How chefs are redoing global recipes to suit the Indian palate

How chefs are redoing global recipes to suit the Indian palate

By ANIRUDH VOHRA | | 16 July, 2016
(Clockwise) California Roll, Master Chef Tetsu Akahira & Dragon Roll.

Eating out was a treat, a once-a-month festival in several Indian households back in the day. Today it’s something that’s done nearly every other day. Attribute it to the rise in disposable income or the change in people’s attitude, but it’s a trend that seems to have only grown over the years.

India now has a large appetite for food, which in turn is making restaurateurs bring more and more varieties of cuisines to please the always hungry market. In the last few years, the country has witnessed a plethora of international food chains opening shop. But what’s common in all these outlets is that the food is irrevocably “Indianised”.

“Indianisation of food does become necessary for we Indians are used to certain kinds of flavour which an authentic recipe will not possess. Take Italian food for example. If an actual Italian eats the Italian we serve in India, he is going to flip out for they hardly use the spices we put in our pastas and pizzas,” says Neha Deepak Shah.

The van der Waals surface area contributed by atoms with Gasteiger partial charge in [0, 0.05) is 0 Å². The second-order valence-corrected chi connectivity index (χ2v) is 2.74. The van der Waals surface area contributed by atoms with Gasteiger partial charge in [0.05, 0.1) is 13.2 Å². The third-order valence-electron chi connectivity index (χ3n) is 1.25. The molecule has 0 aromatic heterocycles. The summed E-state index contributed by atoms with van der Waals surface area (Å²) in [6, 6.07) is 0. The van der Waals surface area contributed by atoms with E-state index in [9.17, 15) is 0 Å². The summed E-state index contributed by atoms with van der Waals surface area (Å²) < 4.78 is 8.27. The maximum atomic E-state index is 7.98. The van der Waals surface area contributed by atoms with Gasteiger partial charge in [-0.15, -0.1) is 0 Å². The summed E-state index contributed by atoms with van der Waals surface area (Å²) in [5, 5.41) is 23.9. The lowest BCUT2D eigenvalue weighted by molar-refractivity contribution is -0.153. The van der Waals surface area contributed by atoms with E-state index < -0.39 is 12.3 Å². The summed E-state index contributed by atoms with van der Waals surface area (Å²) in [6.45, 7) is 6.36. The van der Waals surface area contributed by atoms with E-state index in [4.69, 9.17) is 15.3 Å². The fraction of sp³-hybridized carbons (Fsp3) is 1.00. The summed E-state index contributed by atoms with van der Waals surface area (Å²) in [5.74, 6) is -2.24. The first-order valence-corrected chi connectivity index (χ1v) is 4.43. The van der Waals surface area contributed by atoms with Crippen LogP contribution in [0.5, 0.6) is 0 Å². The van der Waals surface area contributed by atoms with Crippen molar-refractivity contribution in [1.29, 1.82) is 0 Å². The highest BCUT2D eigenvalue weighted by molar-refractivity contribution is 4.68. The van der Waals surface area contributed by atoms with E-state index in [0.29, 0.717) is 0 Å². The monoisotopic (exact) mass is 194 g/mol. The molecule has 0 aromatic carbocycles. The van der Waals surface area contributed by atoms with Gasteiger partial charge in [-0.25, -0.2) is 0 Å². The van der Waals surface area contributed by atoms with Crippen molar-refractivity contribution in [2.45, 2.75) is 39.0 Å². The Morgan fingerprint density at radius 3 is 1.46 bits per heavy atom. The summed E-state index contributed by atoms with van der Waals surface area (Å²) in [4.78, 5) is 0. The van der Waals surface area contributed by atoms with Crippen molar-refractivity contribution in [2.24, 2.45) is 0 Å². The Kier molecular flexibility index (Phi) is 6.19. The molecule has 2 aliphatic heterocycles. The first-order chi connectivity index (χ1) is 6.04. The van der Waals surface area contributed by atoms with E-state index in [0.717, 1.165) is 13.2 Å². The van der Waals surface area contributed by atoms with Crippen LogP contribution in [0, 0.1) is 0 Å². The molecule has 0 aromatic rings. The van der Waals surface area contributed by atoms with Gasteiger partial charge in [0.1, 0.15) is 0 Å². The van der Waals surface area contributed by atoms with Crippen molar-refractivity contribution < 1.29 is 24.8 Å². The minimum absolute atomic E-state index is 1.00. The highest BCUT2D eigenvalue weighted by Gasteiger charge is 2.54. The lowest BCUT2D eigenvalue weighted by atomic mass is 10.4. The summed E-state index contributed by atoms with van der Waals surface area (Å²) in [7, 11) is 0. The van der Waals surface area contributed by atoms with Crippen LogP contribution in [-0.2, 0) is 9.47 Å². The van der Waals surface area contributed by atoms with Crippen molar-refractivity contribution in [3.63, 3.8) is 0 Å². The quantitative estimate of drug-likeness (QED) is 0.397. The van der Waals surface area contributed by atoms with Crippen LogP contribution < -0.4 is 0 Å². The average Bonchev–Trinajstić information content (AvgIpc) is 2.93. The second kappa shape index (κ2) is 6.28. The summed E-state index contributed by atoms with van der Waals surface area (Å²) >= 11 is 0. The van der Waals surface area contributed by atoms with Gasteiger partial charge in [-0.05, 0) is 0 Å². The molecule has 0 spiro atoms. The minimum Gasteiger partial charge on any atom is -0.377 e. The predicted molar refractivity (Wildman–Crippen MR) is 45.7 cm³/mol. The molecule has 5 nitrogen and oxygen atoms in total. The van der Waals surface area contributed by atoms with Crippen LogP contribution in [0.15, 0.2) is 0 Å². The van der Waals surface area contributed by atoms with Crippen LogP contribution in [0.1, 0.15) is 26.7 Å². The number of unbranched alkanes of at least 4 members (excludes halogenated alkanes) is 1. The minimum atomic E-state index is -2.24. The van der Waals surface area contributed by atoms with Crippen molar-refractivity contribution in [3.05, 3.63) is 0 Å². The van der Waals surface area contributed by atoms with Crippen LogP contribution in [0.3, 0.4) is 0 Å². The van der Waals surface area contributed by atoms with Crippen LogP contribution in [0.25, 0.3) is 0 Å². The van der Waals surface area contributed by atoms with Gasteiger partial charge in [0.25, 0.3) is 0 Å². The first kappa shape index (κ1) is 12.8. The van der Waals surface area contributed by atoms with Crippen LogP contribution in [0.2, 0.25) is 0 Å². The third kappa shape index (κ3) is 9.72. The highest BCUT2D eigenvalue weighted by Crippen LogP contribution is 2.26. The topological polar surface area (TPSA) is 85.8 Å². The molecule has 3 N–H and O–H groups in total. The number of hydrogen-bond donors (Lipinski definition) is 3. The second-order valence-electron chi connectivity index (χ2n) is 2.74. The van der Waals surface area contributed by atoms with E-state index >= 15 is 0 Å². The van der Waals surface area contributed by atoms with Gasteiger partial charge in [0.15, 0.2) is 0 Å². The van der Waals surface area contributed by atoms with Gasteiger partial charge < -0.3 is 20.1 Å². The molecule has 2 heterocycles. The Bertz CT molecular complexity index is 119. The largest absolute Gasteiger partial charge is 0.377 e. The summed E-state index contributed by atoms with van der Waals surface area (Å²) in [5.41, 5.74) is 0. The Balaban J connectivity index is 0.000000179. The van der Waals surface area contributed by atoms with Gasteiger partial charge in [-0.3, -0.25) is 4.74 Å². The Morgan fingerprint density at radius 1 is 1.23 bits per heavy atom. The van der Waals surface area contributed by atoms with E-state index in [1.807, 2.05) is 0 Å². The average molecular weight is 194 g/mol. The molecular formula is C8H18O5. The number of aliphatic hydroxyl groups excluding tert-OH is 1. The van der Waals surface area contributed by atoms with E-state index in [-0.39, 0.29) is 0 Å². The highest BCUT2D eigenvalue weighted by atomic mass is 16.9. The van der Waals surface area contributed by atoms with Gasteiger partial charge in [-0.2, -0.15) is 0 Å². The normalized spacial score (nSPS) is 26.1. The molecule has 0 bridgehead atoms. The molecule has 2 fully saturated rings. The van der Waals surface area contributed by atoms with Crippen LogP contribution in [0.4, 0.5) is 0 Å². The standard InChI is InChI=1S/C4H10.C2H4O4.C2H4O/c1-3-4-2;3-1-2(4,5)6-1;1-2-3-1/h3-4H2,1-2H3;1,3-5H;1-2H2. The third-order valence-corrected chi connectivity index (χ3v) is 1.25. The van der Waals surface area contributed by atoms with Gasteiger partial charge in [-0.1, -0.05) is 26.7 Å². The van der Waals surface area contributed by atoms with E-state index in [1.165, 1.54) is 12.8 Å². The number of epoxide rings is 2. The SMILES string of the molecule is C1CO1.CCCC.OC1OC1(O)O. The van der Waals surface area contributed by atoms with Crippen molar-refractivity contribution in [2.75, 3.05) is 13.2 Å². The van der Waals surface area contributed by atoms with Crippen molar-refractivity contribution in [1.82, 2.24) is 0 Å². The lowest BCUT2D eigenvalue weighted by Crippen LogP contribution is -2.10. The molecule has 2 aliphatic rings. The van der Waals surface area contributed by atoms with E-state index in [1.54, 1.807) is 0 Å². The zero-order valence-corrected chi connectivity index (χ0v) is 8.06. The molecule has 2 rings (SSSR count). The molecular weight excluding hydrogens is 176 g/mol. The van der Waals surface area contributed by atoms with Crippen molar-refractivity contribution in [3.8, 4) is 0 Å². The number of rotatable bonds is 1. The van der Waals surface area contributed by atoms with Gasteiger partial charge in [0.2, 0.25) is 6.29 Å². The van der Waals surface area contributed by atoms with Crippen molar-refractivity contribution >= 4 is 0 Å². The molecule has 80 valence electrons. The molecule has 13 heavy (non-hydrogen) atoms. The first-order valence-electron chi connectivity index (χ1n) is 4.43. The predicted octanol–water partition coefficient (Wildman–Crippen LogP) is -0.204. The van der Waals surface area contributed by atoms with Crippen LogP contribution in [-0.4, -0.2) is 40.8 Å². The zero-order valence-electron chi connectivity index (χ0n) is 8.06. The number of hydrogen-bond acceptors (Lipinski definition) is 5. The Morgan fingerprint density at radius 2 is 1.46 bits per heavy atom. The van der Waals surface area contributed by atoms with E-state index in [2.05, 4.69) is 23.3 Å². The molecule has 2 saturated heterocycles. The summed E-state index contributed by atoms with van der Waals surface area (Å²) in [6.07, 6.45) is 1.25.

It’s not that we Indians lack the sense of adventure when it comes to food but it’s just that our taste buds are accustomed to different flavours. That doesn’t mean we don’t have places that serve authentic recipes.

26-year-old Shah was the first runner up in the last edition of Master Chef India. She says, “The thing is we are used to gravies and spices which is something several of the international cuisines lack. One can also say that the basic reason behind it can be that not all of us are well travelled. Even the ones that are, they book travel packages that will serve you Indian food while you travel across Europe or America.”

It’s not that we Indians lack the sense of adventure when it comes to food but it’s just that our taste buds are accustomed to different flavours. That doesn’t mean we don’t have places that serve authentic recipes. You can satiate your taste buds with almost anything your heart desires especially if you happen to be living in the metropolises of India.